Localization of facial nerve lesion: Central vs. Peripheral.
Localization of facial nerve lesion: Peripheral: Level of nucleus CPA level: Bony canal level: Topodiagnostics Outside the Temporal bone
Topodiagnostics: Schirmer ’ s test: Stapedial reflex: Taste test: Submandibular salivery flow test: Warton ’ s ducts
Electrophysiologic tests: Nerve Excitability Test: NET Maximum stimulation Test: MST Electroneurography: ENoG Electromyography: EMG
Incomplete recovery Exposure keratitis Synkinesis Tics and spasms Contractures Crocodile tears Frey ’ s syndrome “ gustatory sweating ” Psychological and social problems
one of the most common neurologic disorders affecting the cranial nerves. abrupt, unilateral, peripheral facial paresis or paralysis without a detectable cause.
First described more than a century ago by Sir Charles Bell, Yet much controversy still surrounds its etiology and management. Bell palsy is certainly the most common cause of facial paralysis worldwide.
United States Internationally The incidence of Bell palsy in the United States is approximately 23 cases per 100,000 persons. Internationally: The incidence is the same as in the United States.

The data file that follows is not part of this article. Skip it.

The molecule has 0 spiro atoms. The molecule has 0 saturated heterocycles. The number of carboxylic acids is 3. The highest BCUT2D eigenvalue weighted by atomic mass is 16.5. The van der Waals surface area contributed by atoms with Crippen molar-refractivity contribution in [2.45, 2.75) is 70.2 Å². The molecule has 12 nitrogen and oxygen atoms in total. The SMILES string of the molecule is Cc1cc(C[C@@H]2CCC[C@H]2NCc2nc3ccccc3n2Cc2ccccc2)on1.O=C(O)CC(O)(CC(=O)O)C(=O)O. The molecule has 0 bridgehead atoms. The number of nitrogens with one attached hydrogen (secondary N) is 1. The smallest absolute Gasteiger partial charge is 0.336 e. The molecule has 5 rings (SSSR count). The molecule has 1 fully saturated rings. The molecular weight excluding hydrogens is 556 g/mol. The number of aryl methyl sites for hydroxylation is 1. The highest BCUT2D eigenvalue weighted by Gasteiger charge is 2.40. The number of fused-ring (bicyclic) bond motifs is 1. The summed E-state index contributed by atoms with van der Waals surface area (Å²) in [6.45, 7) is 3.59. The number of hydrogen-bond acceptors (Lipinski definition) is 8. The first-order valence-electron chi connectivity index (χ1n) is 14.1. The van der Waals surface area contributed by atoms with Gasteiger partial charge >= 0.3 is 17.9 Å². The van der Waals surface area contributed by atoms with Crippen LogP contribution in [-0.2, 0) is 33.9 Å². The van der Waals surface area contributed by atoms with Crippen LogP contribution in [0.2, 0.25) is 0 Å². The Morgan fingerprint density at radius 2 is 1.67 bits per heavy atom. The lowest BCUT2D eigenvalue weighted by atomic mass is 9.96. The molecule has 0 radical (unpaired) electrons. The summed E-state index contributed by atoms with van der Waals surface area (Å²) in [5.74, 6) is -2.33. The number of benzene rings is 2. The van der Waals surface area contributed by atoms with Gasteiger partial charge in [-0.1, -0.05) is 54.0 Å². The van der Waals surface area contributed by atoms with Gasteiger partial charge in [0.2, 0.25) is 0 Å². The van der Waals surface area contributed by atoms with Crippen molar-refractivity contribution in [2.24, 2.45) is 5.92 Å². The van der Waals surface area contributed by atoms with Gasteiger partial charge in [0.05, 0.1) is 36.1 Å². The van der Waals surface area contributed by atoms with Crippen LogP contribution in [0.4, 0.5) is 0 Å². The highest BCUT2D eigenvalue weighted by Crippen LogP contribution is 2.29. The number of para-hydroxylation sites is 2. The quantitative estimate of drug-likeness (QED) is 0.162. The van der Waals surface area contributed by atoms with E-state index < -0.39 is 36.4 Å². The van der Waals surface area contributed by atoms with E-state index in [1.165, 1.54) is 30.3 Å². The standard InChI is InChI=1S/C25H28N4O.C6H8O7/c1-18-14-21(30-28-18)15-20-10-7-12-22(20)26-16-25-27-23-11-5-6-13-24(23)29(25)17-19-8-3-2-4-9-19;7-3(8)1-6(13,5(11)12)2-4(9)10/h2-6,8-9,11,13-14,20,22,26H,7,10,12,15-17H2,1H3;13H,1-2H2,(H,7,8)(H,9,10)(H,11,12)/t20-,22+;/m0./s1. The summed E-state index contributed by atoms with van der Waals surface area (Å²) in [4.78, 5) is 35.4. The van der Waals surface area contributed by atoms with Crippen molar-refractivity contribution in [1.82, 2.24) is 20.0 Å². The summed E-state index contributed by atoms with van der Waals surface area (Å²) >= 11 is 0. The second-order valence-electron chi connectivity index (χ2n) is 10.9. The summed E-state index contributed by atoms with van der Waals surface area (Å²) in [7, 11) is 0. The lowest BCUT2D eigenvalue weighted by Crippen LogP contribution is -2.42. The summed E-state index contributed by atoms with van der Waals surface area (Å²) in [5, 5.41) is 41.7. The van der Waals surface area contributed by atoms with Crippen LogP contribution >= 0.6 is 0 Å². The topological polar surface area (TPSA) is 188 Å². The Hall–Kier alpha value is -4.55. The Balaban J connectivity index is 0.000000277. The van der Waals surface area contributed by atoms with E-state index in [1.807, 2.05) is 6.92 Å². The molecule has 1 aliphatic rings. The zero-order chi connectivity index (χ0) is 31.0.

Race: slightly higher in persons of Japanese descent. Sex: No difference exists Age: highest in persons aged years. Bell palsy is less common in those younger than 15 years and in those older than 60 years.
Main cause of Bell's palsy is latent herpes viruses (herpes simplex virus type 1 and herpes zoster virus), which are reactivated from cranial nerve ganglia. Polymerase chain reaction techniques have isolated herpes virus DNA from the facial nerve during acute palsy.
Inflammation of the nerve initially results in a reversible neurapraxia, Herpes zoster virus shows more aggressive biological behaviour than herpes simplex virus type 1